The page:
Dismantling of the buildings which housed J & L Steel produced an upsurge of building on the tracts of land where the buildings had stood. By September 2005, numerous new structures had been erected on both sides of the Monongahela River. The Pittsburgh Technology Center now stands on the north side of the Monongahela River where the blast furnaces once stood and the SouthSide Works, a commercial and residential development, stands on the south side where milling operations occurred. The Hot Metal Bridge has been converted into a road bridge and a pedestrian/bike bridge (which forms part of the Great Allegheny Passage). On what was once Hazelwood Works of the J & L operations, another development, Hazelwood Green is now a 178-acre mixed-use riverfront redevelopment site. Hazelwood Green was purchased in 2002 by Almono LP and was officially opened to the public in April 2019, with the public dedication of new roads – Hazelwood Avenue and Blair Street extensions – through the site. Mill 19, the last remaining structure from the Hazelwood Plant, is being refurbished to serve as a mixed use development including a robotics lab run by Carnegie Mellon University.



A contract for the construction of 4 blast furnaces (each 500 tons/day[12]), 22x85 feet, was awarded to the Ritter-Conley Mfg. Co. in December 1906, which at the time had under construction 4 blast furnaces of the same dimensions for Indiana Steel Co. at Gary. The new furnaces included modern skip hoist and sealing arrangement for material charging, and 2 were expected to be finished in July.1907. The furnaces were to be accompanied by 16 Kennedy-Cooper hot air stoves of 22x100 feet.[13] Furnace #3 with 4 stoves was actually ordered in May 1907.[14]

A bridge from Ambridge to Aliquippa, being designed in April 1907.[15]

From the Wisconsin Engine Company, building in April 1907, 2 cross compound engines to drive a 600kW generator.[16]

From Allis Chalmers 10 blowing engines. Also 2 250V 94rpm DC generators of 1,000kW each for various plant loads ordered in April 1907[17] and in June 1907 4 1,000kW Bullock engine type generators, a 500kW generator set, 2 Tomlinson barometric tube converters.[18]

South Side

In June 1907 construction was announced of 4 new Talbot open hearth furnaces totaling 1000 tons per day.[19]

Historic sites

Jones & Laughlin Steel Co. is a builder of record for a number of bridges and other structures that are listed on the National Register of Historic Places.[20][21]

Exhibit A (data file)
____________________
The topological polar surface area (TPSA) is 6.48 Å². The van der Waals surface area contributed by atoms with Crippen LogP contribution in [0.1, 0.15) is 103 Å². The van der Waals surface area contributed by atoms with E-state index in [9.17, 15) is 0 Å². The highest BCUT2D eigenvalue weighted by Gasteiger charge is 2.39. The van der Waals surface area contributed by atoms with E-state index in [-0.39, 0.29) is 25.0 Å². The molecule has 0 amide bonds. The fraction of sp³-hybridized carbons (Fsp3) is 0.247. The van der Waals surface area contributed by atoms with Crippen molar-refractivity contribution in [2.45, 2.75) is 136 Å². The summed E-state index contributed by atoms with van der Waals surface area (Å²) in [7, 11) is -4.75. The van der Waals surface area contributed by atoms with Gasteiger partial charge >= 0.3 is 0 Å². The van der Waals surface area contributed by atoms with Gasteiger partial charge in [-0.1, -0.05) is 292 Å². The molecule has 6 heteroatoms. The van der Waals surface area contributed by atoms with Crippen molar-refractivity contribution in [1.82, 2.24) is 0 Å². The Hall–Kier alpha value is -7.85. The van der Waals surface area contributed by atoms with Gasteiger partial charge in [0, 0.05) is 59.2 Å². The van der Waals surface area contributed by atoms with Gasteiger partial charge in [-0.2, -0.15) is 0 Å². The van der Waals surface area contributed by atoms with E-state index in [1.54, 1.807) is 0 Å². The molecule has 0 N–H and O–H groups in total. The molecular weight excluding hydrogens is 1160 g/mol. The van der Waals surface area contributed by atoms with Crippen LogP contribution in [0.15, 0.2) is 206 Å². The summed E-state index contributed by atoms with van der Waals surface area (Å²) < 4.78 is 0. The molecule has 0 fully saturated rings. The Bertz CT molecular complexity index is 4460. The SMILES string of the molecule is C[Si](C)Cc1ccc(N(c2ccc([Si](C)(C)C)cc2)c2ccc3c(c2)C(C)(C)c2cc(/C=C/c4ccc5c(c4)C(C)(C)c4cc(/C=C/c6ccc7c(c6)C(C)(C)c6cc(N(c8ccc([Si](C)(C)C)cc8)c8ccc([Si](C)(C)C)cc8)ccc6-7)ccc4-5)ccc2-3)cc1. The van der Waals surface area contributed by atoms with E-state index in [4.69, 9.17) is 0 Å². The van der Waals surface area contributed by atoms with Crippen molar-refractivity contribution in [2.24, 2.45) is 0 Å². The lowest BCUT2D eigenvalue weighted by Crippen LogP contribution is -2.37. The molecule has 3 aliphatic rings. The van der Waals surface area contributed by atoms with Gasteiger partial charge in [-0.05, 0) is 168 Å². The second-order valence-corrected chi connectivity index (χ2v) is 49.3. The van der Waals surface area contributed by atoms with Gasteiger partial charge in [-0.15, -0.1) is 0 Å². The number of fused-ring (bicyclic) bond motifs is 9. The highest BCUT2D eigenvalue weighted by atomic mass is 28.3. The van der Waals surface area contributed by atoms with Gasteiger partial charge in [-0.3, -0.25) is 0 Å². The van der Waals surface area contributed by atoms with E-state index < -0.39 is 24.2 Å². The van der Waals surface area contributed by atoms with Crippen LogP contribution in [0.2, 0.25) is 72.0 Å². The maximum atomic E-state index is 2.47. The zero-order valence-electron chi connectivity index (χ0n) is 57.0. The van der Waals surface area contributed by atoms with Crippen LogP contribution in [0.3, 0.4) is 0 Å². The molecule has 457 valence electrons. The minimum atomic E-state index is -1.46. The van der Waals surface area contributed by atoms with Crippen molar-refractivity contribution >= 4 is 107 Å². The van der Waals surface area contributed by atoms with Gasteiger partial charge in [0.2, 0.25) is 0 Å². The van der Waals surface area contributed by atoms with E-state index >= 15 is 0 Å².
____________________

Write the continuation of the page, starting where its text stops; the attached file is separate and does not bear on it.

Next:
Works include:

See also


  1. ^ "Family's Fourth". Time. No. April 13. 1936-04-13. Archived from the original on October 25, 2012. Retrieved 2008-08-09.
  2. ^ Ingham, John N (September 1983). Jones, Benjamin Franklin (book). ISBN 978-0-313-23908-3. Retrieved 2008-09-30.
  3. ^ "Executive Order 10340". Harry S. Truman Presidential Library and Museum. Archived from the original on 10 April 2019. Retrieved 3 February 2013.
  4. ^ "Jones-Laughlin Steel to be Reorganized" (PDF). The New York Times. 6 December 1922.
  5. ^ "Boom Town 1965". Time. 1965-07-09. Archived from the original on January 27, 2008. Retrieved 2010-05-07.
  6. ^ "American Stock Mart Hits Record". The Spokesman-Review. May 10, 1968. p. 10.
  7. ^ "Complaint, United States v. Ling-Temco-Vought, Inc". Loyola of Los Angeles Law Review. Retrieved 3 February 2013.
  8. ^ History of Republic Steel.
  9. ^ "1916 Map of Pittsburgh (shows right of way, past the reservoir)". Retrieved 2011-04-22.
  10. ^ Wall, J. Sutton (1884). "VII mines on pool no. 1 American Mine". Report on the coal mines of the Monongahela river region from the... Vol. 40. p. 174.
  11. ^ Chance, Henry Martyn (1884). Report of Progress... p. 174. Retrieved 2008-09-08.
  12. ^ "Pittsburgh in the Pig Iron Trade". The Iron Age. Vol. 79, no. 17. 25 April 1907. p. 1279.
  13. ^ "Contract for Jones & Laughlin Furnaces". The Iron Age. Vol. 78, no. 25. 20 December 1906. p. 1705.
  14. ^ "Jones & Laughlin Steel Company..." The Iron Age. Vol. 79, no. 22. 30 May 1907. p. 1660.
  15. ^ "The Iron and Metal Trades / Pittsburgh / Structural Material". The Iron Age. Vol. 79, no. 15. 11 April 1907. p. 1148.
  16. ^ "News of the Works". The Iron Age. Vol. 79, no. 16. 18 April 1907. p. 1214.
  17. ^ "News of the Works". The Iron Age. Vol. 79, no. 17. 25 April 1907. p. 1286.
  18. ^ "News of the Works". The Iron Age. Vol. 79, no. 25. 20 June 1907. p. 1888.
  19. ^ "The Jones & Laughlin Company..." The Iron Age. Vol. 79, no. 24. 13 June 1907. p. 1814.
  20. ^ a b c d e f g h "National Register Information System". National Register of Historic Places. National Park Service. July 9, 2010.
  21. ^ Highway Bridges in Nebraska MPS

Further reading